editor. Others contend that due to the mediated nature of these
narratives, there is no subject or author behind these words. However,
critical work on dictated narratives by Beverly, Murray, Krupat,
and Sommer, has made it clear that assumptions of all-encompassing
editorial power are unsupportable.
These critics argue that dictated narratives are written dialogues,
in which both the voice of the narrator and the voice of the transcriber
work together to create the text. Although the editor or transcriber
might have had the last word in arranging and ordering the final
narrative, the oral storytelling of the narrator is a vital component
of the written product. The orator also participates in the creative
process by choosing and ordering what to narrate to the interlocutor.
The narrative could not exist without the participation of the slave
The oral nature of these narratives is foregrounded by the employment
of creole. In the narratives at hand, each editor makes a distinction
between the formal English into which the texts have been standardized
and the Creole or patois that each slave spoke. Pringle draws attention
to the “repetitions and prolixities” that were a hallmark
of Prince’s speech patterns, and which necessitated translation
for British readers (Preface). Strickland explains that she used
Warner’s own language, “adopting [it] wherever it could
conveniently be done” (Preface), also implying that Warner’s
natural speech or Creole required translation. The editors also
supplemented each narrative with notes explaining Creole words and
phrases used by Prince and Warner.
These Creole fragments served as the foundation for an illuminating
reading by Sandra Pouchet Paquet of Mary Prince’s narrative.
Drawing on F.G. Cassidy’s study of Jamaican Creole, Paquet
argues that Prince’s Creole is conveyed in part through iteratives,
repeated words often used for dramatic emphasis, “a distinctive
feature of West Indian speech” (54). Warner’s comment
on his “long, long parting” from his mother during his
enslavement illustrates this feature (29). In conjunction with the
reliance on iteratives, Paquet also draws attention to the customary
poetic turns of phrase that are characteristic of West Indian speech,
for example the use of salt water for tears: “Oh
the trials! The trials! They make the salt water come into my eyes
when I think of the ways in which I was inflicted” (54, 137).
Taken together, the iteratives and turns of phrase, peppered throughout
the texts, offer a refracted glimpse of slave Creole.
However, although Creole survives in both narratives in the use
of iteratives and turns of phrases, because neither Pringle nor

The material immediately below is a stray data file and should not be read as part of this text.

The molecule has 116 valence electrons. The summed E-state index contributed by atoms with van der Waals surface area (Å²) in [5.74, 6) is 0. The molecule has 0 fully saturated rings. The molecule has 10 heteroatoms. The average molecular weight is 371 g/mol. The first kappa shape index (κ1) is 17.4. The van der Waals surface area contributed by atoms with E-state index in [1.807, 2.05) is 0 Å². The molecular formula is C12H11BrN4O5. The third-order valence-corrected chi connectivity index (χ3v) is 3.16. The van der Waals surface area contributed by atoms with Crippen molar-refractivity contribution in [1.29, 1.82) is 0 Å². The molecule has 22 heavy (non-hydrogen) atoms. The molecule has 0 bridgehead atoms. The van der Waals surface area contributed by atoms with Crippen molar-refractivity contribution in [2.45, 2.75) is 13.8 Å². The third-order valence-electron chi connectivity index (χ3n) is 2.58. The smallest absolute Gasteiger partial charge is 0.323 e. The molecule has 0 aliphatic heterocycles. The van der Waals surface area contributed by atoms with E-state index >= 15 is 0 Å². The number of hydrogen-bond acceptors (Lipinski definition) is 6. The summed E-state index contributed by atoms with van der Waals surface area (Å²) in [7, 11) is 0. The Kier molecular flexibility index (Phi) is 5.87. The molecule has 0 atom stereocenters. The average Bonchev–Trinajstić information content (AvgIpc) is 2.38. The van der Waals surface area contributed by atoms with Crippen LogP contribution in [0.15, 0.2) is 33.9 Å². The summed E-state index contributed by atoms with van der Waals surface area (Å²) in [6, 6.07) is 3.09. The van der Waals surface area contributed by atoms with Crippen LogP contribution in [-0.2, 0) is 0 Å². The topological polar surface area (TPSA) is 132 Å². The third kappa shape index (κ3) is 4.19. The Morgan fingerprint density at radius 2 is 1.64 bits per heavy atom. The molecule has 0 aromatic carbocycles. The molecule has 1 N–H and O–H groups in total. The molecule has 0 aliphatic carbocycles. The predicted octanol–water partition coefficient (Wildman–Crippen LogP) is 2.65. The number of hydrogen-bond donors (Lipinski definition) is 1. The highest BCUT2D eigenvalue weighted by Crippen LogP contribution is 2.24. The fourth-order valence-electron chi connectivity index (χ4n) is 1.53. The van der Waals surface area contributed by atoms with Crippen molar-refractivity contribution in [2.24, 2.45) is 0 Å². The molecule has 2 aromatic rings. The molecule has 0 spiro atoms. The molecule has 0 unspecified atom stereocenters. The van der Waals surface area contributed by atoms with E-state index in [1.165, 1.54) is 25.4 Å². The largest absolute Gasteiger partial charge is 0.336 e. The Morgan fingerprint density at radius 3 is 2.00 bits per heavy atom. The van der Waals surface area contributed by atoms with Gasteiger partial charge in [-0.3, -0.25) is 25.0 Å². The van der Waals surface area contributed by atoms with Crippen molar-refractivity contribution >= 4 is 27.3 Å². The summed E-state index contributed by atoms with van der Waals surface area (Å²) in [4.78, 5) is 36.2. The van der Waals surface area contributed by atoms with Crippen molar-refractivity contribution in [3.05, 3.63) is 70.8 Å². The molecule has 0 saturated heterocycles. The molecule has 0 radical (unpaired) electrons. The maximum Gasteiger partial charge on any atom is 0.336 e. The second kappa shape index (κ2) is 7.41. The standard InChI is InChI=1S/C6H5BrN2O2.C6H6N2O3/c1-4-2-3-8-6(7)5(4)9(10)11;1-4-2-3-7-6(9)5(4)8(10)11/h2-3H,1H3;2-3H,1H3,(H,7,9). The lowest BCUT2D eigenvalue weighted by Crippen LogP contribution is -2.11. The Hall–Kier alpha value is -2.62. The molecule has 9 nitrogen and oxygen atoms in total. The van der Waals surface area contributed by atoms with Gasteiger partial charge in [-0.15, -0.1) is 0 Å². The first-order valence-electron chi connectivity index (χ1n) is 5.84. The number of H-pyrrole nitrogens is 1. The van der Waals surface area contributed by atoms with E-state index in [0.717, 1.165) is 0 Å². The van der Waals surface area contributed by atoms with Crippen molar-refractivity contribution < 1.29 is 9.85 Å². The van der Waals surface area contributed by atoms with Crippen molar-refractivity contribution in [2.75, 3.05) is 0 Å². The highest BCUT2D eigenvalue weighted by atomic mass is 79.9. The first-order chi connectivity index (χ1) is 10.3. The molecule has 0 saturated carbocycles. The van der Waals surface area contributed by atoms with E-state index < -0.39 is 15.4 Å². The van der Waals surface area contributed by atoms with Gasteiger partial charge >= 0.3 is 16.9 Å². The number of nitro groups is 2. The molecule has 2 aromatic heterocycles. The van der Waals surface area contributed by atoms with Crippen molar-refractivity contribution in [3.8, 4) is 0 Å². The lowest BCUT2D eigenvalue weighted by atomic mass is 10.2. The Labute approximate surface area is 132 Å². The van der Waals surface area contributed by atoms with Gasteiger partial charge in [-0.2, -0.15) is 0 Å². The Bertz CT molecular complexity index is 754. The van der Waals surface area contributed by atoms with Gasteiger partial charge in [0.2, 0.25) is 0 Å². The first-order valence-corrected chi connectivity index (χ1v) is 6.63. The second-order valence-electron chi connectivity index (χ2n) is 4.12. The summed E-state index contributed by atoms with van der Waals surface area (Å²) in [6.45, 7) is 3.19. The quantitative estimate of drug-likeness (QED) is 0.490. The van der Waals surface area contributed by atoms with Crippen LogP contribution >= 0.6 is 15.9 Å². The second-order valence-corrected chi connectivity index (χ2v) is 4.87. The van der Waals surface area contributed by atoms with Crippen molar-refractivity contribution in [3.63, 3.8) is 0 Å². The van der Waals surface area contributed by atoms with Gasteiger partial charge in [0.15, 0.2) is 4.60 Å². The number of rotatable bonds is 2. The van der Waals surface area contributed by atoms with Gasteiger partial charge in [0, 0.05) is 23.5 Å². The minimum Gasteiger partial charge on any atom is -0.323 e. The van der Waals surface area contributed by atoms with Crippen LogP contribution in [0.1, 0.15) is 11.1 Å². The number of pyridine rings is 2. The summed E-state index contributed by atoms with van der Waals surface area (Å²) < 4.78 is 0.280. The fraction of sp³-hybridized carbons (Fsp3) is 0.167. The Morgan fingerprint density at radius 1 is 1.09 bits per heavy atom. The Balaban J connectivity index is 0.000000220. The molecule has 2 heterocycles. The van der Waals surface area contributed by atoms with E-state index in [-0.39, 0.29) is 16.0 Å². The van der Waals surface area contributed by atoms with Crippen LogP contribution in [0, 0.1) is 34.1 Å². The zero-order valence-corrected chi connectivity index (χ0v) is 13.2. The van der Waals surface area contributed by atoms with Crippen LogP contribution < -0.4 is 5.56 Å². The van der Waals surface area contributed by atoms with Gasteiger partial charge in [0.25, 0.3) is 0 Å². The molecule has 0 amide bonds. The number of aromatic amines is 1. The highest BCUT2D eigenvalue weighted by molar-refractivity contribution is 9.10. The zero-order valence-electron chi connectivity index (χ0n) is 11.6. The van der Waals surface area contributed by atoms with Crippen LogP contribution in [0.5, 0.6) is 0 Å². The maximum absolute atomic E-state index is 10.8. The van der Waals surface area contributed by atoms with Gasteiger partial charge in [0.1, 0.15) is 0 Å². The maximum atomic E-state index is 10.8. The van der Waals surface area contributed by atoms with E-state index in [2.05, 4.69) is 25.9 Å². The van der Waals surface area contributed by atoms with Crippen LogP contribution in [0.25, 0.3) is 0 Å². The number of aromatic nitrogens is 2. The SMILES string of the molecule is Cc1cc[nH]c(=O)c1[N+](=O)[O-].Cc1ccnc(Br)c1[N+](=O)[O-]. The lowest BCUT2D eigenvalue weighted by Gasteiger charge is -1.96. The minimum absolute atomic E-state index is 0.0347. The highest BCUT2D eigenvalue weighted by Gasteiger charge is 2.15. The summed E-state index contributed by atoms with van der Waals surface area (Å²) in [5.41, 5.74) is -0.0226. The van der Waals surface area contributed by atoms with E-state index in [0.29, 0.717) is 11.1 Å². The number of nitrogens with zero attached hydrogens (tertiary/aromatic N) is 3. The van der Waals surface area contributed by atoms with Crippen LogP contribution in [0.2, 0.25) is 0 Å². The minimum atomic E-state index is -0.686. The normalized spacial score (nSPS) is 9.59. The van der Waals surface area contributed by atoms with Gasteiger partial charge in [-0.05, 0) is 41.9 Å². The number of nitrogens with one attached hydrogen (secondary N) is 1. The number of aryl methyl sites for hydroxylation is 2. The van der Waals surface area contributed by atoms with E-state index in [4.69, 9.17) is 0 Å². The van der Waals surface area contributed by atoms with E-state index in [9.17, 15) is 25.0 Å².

Strickland had spent time in the Caribbean, it might have proven
difficult for them to effectively transcribe the Creole of the slave
narrators. The results of having a transcriber who actually knew
and was familiar with West Indian Creole is manifest in James Williams’s
Narrative of Events, Since the First of August, 1834, by James
Williams, An Apprenticed Labourer in Jamaica (1836). The text
was edited by the abolitionist, Thomas Price, and transcribed by
Dr. Archibald Leighton Palmer, a Scottish medical doctor who had
spent time in Jamaica and, most important, could understand Jamaican
Creole (xxx). The narrative recounted Williams’s experiences
as an apprentice in Jamaica and contained descriptions of the extreme
cruelty that continued and increased during the period. Although
few details are given regarding Williams’s life before the
apprenticeship period 1834-36, or of his day-to-day life, the narrative
provided a richly detailed portrait of the period. One of the most
remarkable features of Williams’ narrative is its pervasive
reliance on Creole (Paton xxxiv). Creole appears not only in descriptions
of his own or another slave’s speech: “massa me no able!
my ‘tomach, oh! me da dead, oh!” (15), but also in descriptive
sections throughout the narrative:
We know this magistrate come to punish we for nothing,
so we go over to Capt. Dillon at Southampton to complain; he write
paper next morning to police-station, and policeman take us home.
Mr. Rawlinson gone already, and Misses said he left order that we
to lock up every night, and keep at work in day-time, till he come
back — but police say no, Capt. Dillon order that we not to
punish till he try we himself on Thursday, at Brownstown. (7)
Such extensive employment of Creole is unusual. Indeed, most slave
narratives like Prince's and Warner’s, confined Creole to
the speech of slaves.
In narratives by ex-slaves such as Harriet Jacobs or Frederick Douglass,
formal English was a means of asserting intelligence. Yet in this
passage, the deployment of Creole asserts a sense of agency and